If you suffer from osteoporosis, your oral health is also at risk. Your jawbone may begin to weaken, leading to significant oral health complications. A routine visit to our dental office can allow us to detect early signs of osteoporosis. Tooth loss and gum disease are potential indicators of an underlying health issue. Our team will take X-rays of your jawbone and surrounding teeth. If we detect diminished bone density, or signs of bone loss, we will discuss the best course of action with you.

What You Can Do

The risk factors associated with osteoporosis include genetics, calcium deficiency, smoking, menopause, excessive caffeine or alcohol, and an inactive lifestyle. Simple changes such as increasing your daily calcium and vitamin D intake, exercising, quitting smoking, decreasing consumption of caffeine and alcohol, and visiting our team regularly can help lower your risk.

Osteoporosis affects the lives of millions of people. It can significantly diminish your quality of life. Through regular oral health examinations, our team may be able to identify early signs of bone loss.

Schedule your visit to our office today.

Bel Air Dentist | 6 Harmful Habits that Affect Your Teeth

Dentist 21015

Nearly everyone has at least one habit that they wish they could break. Did you know that some of them can affect your oral health? Here are a few common habits and tips for how to break them.

  1. Nail Biting 

Why it’s harmful: Your dental health may suffer from nail biting by possibly chipping your teeth or impacting your tooth. You place pressure on your jaw when you leave it in a protruding position for long periods of time. You could also tear or damage your gums.

The solution: Some patients find it helpful to wear a mouth guard to deter form nail biting. Other ways to reduce nail biting include using therapy techniques, reducing stress, or applying bitter tasting nail polish.

  1. Brushing Too Hard 

Why it’s harmful: It’s best to brush your teeth for two minutes at least twice a day. Make sure to not brush too hard since this can lead to damage to the teeth and gum irritation. When you brush too hard, you risk gum recession and not cleaning your teeth efficiently.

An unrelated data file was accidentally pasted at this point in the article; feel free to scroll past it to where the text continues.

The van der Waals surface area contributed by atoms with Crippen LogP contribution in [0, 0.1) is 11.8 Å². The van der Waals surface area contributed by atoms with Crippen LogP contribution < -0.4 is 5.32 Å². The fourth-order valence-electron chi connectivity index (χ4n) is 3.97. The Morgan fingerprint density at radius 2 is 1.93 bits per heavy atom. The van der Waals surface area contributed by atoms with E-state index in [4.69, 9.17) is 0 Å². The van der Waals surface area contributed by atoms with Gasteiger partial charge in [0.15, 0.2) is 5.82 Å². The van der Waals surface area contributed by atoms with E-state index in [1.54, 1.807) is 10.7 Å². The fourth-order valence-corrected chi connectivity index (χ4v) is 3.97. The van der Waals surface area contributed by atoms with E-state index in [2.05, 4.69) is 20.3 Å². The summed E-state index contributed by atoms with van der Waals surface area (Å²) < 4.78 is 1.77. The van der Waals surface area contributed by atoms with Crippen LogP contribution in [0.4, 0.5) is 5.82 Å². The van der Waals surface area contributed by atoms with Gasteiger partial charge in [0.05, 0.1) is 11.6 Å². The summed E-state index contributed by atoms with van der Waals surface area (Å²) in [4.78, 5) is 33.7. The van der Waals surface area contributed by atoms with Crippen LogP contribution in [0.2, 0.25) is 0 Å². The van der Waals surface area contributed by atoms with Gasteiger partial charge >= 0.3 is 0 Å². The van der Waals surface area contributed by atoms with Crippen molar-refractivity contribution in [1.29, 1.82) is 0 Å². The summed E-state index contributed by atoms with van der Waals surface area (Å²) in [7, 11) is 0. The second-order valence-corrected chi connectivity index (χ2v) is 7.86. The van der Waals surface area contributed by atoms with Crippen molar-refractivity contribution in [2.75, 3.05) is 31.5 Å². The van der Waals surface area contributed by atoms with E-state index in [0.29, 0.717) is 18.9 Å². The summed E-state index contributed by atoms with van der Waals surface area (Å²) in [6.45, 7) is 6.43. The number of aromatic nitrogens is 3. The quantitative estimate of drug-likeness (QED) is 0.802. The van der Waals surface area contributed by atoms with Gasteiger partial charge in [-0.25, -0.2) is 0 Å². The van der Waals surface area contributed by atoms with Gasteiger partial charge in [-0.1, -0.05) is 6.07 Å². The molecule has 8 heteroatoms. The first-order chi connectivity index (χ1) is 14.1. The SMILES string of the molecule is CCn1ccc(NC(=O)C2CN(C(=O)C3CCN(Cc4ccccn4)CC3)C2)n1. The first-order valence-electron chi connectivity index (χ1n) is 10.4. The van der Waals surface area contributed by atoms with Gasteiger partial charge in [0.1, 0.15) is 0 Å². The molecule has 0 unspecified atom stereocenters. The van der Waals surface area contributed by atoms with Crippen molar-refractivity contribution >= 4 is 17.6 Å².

The solution: Instead of brushing hard, use a soft toothbrush and apply a proper pressure. Let your toothbrush bristles touch your gums at a 45 degree angle and reduce the force of your brush on your gums.

  1. Grinding and Clenching

Why it’s harmful: This can chip or crack your teeth as well as cause muscle tenderness and joint pain. You may also experience a painful sensation when chewing or inability to open your mouth wide.

The solution: Stay aware of your teeth grinding and clenching and use relaxation exercises to keep from doing both. A mouthguard can also help protect you from grinding your teeth while you sleep. This will reduce any tooth pain, or muscle soreness and give you a better sleep. Our dentist can provide recommendations for how to combat teeth grinding.

  1. Chewing Ice Cubes

Why it’s harmful: Tooth enamel and ice are both crystals. When you push two crystals against each other, it can cause one to break. This may be the ice and sometimes it may be the tooth.

The solution: Try drinking beverages without ice or use a straw instead.

  1. Constant Snacking

Why it’s harmful: If your diet consists heavily of sugary foods and drinks, you are at a higher risk of forming cavities. The cavity-causing bacteria feast on leftover food and produces acid that attacks the outer shell of your teeth.

The solution: To reduce snacking, eat balanced meals so that you can feel fuller, longer. You should avoid sugary foods when snacking. If you are tempted to eat the occasional sugary snack, just make sure to drink a glass of water after to wash away the leftover food.

  1. Using Your Teeth as a Tool 

Why it’s harmful: Using your teeth as a tool to hold items, open bottles, cut through thread, or other functions can put you at risk for chipped or broken teeth or jaw injuries.